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Canada Goose’s showroom. (Jennifer Roberts For The Globe and Mail)
Canada Goose’s showroom. (Jennifer Roberts For The Globe and Mail)

Canada Goose sells a majority stake – with a made-in-Canada guarantee Add to ...

Canada Goose Inc., the wildly successful company behind the ubiquitous high-end parka, has sold a majority stake to U.S. private equity giant Bain Capital in a move that allows it to aggressively push into new markets in the U.S. and overseas in places such as South Korea.

The two companies did not disclose the terms of the investment, but a source familiar with the deal said the transaction values Canada Goose at at least $250-million. Bain wrote a nine-figure cheque to buy majority control, this person said. Dani Reiss, the chief executive officer and grandson of the company’s founder, will remain in charge with his current management team and maintain a “significant minority stake” in the company, Mr. Reiss said in an interview.

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Even as other international companies have cut Canadian jobs in favour of cheaper labour costs elsewhere, Mr. Reiss said he will not compromise on Canada Goose’s production operations across Canada, at two flagship facilities in Toronto and Winnipeg. Canada Goose executives, as well as the new investors and marketing industry veterans, believe that dedication to made-in-Canada authenticity has been at the core of the company’s furious growth, which helped get it on the cover of Sports Illustrated’s 2013 swimsuit edition – where supermodel Kate Upton wore a parka with the headline “Polar Bare.”

“I think the market’s tough out there, but we’re committed to manufacturing in Canada,” Mr. Reiss said.

“The world at large, they love our brand. We’re authentic and we’re real and we’re made in Canada.”

When Mr. Reiss went to the market in search of investment, he said he was explicitly looking for a partner that would agree with keeping production in Canada – a mindset that is out of step with a “cheap chic” apparel industry moving production to low-cost but accident-prone facilities in Bangladesh and other countries. The commitment to Canadian manufacturing is written into the deal, a company spokeswoman said.

Mr. Reiss chose Bain after more than 10 “expressions of interest” from various firms, according to David Kassie, chairman of Canaccord Genuity, which advised Canada Goose on the deal.

“Dani was looking to go to the next level and wanted some capital injection into the company, as well as the help of somebody who had a lot of experience helping to build companies to the next level,” Mr. Kassie said.

“It is a very fast-growing, very high-end, very high-margin [business] … Dani has been very careful about the brand. If anything, the growth could have been more if he wasn’t as careful about the brand. He’s done a very good job at supply and and where [the product] is found.”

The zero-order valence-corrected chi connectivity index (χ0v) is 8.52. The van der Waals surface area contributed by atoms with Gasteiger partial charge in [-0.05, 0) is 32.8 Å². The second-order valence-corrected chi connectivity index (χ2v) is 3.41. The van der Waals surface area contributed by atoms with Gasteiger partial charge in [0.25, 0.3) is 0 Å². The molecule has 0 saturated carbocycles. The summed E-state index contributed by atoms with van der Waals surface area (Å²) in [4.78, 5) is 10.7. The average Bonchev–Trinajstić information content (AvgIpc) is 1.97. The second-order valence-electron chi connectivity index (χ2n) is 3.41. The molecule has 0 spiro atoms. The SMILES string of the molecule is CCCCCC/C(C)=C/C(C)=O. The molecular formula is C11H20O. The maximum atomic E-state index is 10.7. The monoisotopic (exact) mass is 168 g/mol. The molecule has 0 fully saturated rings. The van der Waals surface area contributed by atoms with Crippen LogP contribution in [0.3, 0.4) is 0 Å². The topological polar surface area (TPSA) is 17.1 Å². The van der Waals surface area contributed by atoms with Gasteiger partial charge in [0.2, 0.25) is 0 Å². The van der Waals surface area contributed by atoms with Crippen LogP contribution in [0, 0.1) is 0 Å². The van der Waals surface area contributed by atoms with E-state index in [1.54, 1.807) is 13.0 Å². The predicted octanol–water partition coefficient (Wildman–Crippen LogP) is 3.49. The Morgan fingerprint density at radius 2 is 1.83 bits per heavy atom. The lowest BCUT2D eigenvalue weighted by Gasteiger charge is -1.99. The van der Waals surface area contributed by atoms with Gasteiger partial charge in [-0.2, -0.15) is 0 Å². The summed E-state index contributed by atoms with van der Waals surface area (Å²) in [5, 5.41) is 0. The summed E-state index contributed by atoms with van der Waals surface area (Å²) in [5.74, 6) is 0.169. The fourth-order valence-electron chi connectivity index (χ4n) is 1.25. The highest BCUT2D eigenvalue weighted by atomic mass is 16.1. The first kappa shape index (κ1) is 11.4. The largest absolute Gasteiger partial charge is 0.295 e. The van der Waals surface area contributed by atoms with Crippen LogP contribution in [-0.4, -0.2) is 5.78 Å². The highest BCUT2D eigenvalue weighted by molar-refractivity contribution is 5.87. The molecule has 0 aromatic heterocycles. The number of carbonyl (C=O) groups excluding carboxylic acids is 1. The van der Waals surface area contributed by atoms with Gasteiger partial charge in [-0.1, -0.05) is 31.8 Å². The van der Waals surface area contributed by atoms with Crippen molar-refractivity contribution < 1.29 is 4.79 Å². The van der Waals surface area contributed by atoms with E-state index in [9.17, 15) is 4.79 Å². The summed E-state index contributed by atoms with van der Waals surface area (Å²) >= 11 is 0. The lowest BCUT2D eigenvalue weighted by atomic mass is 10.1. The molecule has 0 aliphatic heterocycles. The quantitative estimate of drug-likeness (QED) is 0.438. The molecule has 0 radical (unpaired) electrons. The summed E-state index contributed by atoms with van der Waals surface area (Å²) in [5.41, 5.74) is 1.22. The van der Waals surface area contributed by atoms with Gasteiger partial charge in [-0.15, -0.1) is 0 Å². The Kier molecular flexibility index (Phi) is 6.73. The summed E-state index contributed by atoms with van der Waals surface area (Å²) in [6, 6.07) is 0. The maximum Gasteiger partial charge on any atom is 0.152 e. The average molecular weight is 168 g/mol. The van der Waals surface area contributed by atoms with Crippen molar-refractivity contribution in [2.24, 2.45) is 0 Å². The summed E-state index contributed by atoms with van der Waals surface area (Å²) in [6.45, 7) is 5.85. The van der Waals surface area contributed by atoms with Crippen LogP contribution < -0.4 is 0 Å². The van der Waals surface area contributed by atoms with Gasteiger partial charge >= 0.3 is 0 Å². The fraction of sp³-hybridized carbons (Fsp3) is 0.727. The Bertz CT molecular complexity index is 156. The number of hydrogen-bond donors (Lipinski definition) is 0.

The company is most famous for its popular high-end parkas, which are made from goose down sourced from Hutterite farmers across rural Canada, come with coyote fur-lined hoods and can cost upwards of $1,200. Maintaining Canada Goose’s high-end brand, while expanding from the polar explorers that once formed the company’s niche, has been Mr. Reiss’s legacy since taking over from his father in 2001. The Canadian Marketing Association (CMA) named Mr. Reiss its marketer of the year on Nov. 29.

“It is one of the few big international brand success stories with the name Canada in it,” said CMA president John Gustavson. “The word Canada has some power to it, and he’s capitalized on it with a great product. And he’s kept those manufacturing jobs at home.”

The company has grown briskly in the past decade, increasing annual revenue from about $5-million in 2001 to roughly $150-million in 2013. Canada Goose now has 1,000 employees and operates in more than 50 countries around the world. David Ian Gray, a retail consultant with DIG360 who has worked with retailers such as Mountain Equipment Co-op, said it is possible with high-end, high-margin businesses such as Canada Goose to keep production closer to home. “But there’s always pressure with scale to start moving things offshore,” Mr. Gray said.

Mr. Reiss said the firm’s growth hasn’t stopped in warmer climes, and that the company is experiencing a lot of growth in India and across the Middle East.

“It’s a global world, people travel a lot – people from those [warm] places, go to cold places,” Mr. Reiss said. “It’s like people owning a Land Rover in Toronto. They’re never going to take it off road. One of our biggest markets is Tokyo, where it never goes below zero.”

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